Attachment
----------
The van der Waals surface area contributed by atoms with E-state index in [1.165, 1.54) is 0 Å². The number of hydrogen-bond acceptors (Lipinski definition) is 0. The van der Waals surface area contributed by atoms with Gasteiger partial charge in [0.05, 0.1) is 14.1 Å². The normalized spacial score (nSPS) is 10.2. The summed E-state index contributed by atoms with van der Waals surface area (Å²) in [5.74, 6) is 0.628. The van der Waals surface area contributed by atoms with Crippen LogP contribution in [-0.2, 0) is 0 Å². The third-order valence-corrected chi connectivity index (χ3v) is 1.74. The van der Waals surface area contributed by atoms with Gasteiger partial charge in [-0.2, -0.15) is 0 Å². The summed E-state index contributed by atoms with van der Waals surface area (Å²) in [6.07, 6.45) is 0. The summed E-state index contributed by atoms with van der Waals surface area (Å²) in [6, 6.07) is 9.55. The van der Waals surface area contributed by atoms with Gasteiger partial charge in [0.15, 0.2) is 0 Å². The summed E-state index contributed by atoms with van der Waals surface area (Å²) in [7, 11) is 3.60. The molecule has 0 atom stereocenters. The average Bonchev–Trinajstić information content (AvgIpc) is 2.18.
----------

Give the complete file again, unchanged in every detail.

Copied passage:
The van der Waals surface area contributed by atoms with E-state index in [1.165, 1.54) is 0 Å². The number of hydrogen-bond acceptors (Lipinski definition) is 0. The van der Waals surface area contributed by atoms with Gasteiger partial charge in [0.05, 0.1) is 14.1 Å². The normalized spacial score (nSPS) is 10.2. The summed E-state index contributed by atoms with van der Waals surface area (Å²) in [5.74, 6) is 0.628. The van der Waals surface area contributed by atoms with Crippen LogP contribution in [-0.2, 0) is 0 Å². The third-order valence-corrected chi connectivity index (χ3v) is 1.74. The van der Waals surface area contributed by atoms with Gasteiger partial charge in [-0.2, -0.15) is 0 Å². The summed E-state index contributed by atoms with van der Waals surface area (Å²) in [6.07, 6.45) is 0. The summed E-state index contributed by atoms with van der Waals surface area (Å²) in [6, 6.07) is 9.55. The van der Waals surface area contributed by atoms with Gasteiger partial charge in [0.15, 0.2) is 0 Å². The summed E-state index contributed by atoms with van der Waals surface area (Å²) in [7, 11) is 3.60. The molecule has 0 atom stereocenters. The average Bonchev–Trinajstić information content (AvgIpc) is 2.18.